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Friday, April 3, 2020  Spokane, Washington  Est. May 19, 1883
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100 years ago in Spokane: Kirtland Cutter, who helped transform the ‘architecturally savage camp’ that was Spokane, says he has great hopes for the city

The Spokesman-Review ran a lengthy profile of "Spokane’s Best Known Builder, Kirtland Cutter,” on April 8, 1917. (Spokesman-Review archives)
The Spokesman-Review ran a lengthy profile of "Spokane’s Best Known Builder, Kirtland Cutter,” on April 8, 1917. (Spokesman-Review archives)

The Spokesman-Review ran a lengthy profile of “Spokane’s Best Known Builder, Kirtland Cutter.”

Cutter talked about his early days as an artist, illustrator and sculptor. He said he became unsatisfied with his art, and realized that architecture was a kind of art that fit into “the everyday life of my fellow beings.” He said architecture was “art incarnate.”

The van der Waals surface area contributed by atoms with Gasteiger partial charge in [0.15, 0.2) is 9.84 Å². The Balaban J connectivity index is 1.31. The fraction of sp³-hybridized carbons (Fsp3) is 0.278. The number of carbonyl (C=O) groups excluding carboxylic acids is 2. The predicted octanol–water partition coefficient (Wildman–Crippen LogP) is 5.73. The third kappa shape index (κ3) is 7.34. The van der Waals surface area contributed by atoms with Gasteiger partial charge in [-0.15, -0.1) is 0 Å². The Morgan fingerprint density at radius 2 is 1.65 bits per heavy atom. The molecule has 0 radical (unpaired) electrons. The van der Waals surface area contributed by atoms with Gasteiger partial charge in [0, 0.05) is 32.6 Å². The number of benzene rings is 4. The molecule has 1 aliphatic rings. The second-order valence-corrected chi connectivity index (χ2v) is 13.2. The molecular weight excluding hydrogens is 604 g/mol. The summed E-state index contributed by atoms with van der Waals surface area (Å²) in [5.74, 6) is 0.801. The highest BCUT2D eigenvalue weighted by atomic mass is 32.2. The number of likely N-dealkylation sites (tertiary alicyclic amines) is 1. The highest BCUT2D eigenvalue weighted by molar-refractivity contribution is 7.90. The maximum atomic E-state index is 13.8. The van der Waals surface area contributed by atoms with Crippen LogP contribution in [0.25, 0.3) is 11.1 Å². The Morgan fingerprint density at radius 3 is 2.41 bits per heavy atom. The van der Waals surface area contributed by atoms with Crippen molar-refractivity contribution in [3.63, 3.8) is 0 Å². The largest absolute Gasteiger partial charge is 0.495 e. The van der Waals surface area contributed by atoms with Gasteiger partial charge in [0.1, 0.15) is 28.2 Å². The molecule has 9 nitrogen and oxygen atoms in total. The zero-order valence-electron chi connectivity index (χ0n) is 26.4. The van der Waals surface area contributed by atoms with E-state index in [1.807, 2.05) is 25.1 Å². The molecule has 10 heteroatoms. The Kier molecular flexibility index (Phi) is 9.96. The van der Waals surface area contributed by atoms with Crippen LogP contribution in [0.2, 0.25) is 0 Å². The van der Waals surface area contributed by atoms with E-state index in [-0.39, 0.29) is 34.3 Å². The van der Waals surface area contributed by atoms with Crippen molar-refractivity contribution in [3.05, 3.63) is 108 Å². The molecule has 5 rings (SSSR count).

Architecture “expressed every form of art with the ultimate end of not only pleasing the eye of man and ministering to his esthetic nature, but contributing to his comfort and convenience, as well.”

Cutter returned from a visit to Europe with a passion for architecture and came directly to Spokane, which was “a very new and architecturally savage camp in the wilds of Washington Territory.” He was fortunate, he said, that some of his first house sketches “came into the hands of practical builders who seemed pleased with their appearance.”

“They were crude enough, I confess,” said Cutter, “but they gave me my introduction to work life.”

He went on to design many well-known buildings in Spokane, Seattle, Santa Barbara and other cities.

The writer said that Cutter was “enthusiastically loyal to Spokane and has great hopes for the city in an architectural as well as commercial way.”

He wanted to play a part in making “Spokane known among American cities as much for its architecture and its culture,” as for its resources and business potential.

With buildings such as the Davenport Hotel, he succeeded.

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